Angiogenesis, the formation of new blood vessels from existing blood vessels, is a fundamental biological process that requires not only the action of vascular endothelial growth factor (VEGF) and the VEGF receptor-2 (VEGFR2) system, but also activation of the wingless (Wnt) pathway. However, the underlying mechanisms of Wnt signaling in angiogenesis are not clear. The goal of the renewal of R01-HL079356 is to examine how lipid phosphate phosphatase-3 (LPP3), previously called phosphatidic acid phosphatase-2b (PAP2b), regulates the angiogenic phenotypes of endothelial cells (ECs). In the previous funding cycle, we characterized how LPP3 promotes b-catenin- mediated transcriptional activation of T-cell factor-4/lymphoid enhancer factor-1 (TCF4/LEF-1) target genes. We showed that phosphatase tensin (PTEN)-dependent LPP3 activation of b-catenin was responsible for the synthesis and deposition of vascular endothelial (VE)-cadherin and fibronectin, which are key regulators of cell-cell and cell-matrix adhesion events. Notably, we have determined that Tie-2Cre- mediated conditional deletion of the Lpp3 gene in ECs induces apoptosis of these cells in 13.5-14.5 embryonic (E) days. Therefore, in this renewal application, we will test the novel hypothesis that LPP3 is required to resist one or more pro-apoptotic signals during angiogenesis.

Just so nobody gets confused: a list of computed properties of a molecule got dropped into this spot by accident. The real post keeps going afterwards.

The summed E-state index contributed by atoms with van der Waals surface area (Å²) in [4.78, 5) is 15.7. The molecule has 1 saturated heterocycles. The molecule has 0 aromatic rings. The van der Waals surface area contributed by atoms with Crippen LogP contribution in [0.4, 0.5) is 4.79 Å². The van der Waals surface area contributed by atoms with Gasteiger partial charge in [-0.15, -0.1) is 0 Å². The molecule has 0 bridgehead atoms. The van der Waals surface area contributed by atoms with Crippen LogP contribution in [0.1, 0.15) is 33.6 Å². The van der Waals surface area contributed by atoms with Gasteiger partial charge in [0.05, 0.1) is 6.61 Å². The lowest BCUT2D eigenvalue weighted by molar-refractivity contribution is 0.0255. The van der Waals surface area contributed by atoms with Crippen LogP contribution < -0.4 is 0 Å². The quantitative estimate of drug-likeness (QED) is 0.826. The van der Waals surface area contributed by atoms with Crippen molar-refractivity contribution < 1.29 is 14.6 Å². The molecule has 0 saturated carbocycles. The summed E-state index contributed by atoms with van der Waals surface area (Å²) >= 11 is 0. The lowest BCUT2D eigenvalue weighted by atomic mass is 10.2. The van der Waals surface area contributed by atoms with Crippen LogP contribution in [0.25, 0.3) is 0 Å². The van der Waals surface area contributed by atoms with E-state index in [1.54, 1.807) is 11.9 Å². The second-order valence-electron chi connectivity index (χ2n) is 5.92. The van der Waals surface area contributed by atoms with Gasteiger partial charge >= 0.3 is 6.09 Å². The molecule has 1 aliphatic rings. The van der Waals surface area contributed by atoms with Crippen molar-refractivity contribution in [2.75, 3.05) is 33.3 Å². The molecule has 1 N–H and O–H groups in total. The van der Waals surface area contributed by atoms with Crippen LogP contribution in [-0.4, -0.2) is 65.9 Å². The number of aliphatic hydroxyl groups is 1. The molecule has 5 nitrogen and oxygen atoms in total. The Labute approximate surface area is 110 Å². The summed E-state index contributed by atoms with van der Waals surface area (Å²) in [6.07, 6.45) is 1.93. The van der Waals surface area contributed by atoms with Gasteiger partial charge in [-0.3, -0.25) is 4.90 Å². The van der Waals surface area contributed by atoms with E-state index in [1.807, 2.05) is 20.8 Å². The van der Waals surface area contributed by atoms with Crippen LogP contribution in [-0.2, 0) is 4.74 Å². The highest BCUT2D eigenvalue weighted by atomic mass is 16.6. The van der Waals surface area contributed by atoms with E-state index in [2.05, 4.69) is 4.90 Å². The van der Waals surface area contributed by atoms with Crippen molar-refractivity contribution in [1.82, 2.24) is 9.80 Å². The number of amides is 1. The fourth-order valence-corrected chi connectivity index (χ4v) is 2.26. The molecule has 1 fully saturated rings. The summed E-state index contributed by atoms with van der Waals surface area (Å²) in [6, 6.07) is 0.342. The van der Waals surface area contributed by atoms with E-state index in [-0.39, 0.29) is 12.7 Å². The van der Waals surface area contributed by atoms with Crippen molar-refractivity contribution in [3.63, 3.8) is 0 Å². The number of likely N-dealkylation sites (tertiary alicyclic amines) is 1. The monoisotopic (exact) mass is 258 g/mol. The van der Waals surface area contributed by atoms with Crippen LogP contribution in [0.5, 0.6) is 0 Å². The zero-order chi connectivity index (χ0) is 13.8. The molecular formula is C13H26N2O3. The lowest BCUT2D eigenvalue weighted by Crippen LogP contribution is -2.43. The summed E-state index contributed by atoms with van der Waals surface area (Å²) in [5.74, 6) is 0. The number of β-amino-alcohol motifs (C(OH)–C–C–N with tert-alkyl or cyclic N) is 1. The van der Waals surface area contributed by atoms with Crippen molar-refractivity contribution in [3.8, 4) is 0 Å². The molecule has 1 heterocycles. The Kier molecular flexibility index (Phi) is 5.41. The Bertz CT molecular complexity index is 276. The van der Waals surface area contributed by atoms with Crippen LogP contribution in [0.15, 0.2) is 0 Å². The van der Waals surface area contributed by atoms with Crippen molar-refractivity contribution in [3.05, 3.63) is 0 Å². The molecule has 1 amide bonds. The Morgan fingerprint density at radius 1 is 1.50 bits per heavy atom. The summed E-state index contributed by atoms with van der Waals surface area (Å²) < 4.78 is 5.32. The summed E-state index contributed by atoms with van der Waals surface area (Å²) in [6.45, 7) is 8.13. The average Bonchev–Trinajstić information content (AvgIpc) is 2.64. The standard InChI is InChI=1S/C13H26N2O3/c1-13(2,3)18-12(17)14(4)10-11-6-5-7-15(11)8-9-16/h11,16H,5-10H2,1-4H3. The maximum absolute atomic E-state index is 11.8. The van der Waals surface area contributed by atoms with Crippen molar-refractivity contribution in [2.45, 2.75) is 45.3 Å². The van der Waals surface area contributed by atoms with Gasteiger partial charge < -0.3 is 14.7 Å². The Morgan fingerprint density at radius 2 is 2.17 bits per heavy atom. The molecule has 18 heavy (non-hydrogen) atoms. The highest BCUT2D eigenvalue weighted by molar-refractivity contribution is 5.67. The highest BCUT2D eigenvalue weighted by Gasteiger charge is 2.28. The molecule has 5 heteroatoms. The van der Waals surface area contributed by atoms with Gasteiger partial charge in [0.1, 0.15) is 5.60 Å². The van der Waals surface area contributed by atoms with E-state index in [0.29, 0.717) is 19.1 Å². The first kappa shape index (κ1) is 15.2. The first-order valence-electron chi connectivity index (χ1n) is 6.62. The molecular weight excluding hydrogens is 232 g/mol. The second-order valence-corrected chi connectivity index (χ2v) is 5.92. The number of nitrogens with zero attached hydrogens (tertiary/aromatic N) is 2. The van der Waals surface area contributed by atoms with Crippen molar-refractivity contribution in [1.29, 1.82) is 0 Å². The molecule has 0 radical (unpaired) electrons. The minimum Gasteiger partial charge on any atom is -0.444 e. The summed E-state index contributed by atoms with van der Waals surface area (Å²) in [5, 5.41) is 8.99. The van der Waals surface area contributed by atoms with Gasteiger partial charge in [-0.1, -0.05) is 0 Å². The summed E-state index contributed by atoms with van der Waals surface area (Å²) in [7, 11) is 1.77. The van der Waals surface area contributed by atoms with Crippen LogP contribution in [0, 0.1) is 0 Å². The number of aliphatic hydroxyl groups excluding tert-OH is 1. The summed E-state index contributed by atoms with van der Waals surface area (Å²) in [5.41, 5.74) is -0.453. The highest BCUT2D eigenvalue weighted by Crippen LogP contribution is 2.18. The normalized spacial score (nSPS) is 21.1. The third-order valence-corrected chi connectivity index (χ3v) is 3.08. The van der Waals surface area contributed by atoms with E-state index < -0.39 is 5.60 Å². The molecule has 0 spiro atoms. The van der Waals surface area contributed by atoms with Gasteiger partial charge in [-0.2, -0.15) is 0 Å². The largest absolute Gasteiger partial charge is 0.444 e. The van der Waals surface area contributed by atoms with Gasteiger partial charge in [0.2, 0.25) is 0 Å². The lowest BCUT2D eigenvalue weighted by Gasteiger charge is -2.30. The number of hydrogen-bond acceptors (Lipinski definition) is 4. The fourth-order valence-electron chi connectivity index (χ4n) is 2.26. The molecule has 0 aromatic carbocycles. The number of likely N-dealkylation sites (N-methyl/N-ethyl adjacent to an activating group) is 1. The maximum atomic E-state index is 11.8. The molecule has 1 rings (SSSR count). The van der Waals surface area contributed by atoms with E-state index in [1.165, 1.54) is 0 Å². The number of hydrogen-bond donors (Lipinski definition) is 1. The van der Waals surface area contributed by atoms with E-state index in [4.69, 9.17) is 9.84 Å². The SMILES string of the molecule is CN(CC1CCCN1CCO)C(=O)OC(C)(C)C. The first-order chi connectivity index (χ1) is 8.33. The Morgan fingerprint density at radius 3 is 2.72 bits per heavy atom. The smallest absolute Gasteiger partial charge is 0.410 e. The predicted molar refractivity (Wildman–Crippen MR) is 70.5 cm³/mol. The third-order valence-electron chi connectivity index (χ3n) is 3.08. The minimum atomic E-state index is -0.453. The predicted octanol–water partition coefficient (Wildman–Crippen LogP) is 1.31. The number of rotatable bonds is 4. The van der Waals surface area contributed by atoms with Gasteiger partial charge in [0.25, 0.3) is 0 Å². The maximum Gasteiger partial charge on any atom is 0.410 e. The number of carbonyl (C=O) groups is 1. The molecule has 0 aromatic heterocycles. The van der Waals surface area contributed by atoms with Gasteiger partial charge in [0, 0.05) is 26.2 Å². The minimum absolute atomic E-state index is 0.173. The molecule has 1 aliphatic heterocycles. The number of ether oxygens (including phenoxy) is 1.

AIM#1 will outline studies to characterize the mechanisms whereby LPP3 regulates the association of b-catenin with PTEN to promote cell-cycle progression and protect cells from apoptosis. In addition, we will address the hypothesis that the ability of the LPP3/PTEN/b-catenin signaling module to promote cell survival is critical for angiogenesis. We predict that suppression of this survival pathway will promote apoptosis of these cells in tissue microenvironments where the intrinsic apoptotic pathway is otherwise limiting.
AIM#2 will investigate the effect of timed deletion of Lpp3 in ECs involved in lung microvessel remodeling on the sensitivity of airway vasculature to pro-apoptotic stimuli. These observations will reveal how LPP3 influences cell survival in the microenvironments of adult tissue. The studies proposed in this application will establish a molecular basis to support our hypothesis that the angiogenic phenotypes of ECs depend on the ability of these cells to sense the LPP3-mediated b-catenin-dependent cell survival pathway. The results of these investigations may reveal new therapeutic strategies to regulate angiogenesis, and the apoptotic properties of endothelial and tumor cells.

Public Health Relevance

These studies will address the role of Lipid Phosphate Phosphatase-3 (LPP3) in endothelial cell biology as it relates angiogenesis, cardiovascular diseases, and cancer, and to generate molecular targets for diagnosis, prognosis and treatment of diseases associated with pathological angiogenesis.

National Institute of Health (NIH)
National Heart, Lung, and Blood Institute (NHLBI)
Research Project (R01)
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Vascular Cell and Molecular Biology Study Section (VCMB)
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Srinivas, Pothur R
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University of Illinois at Chicago
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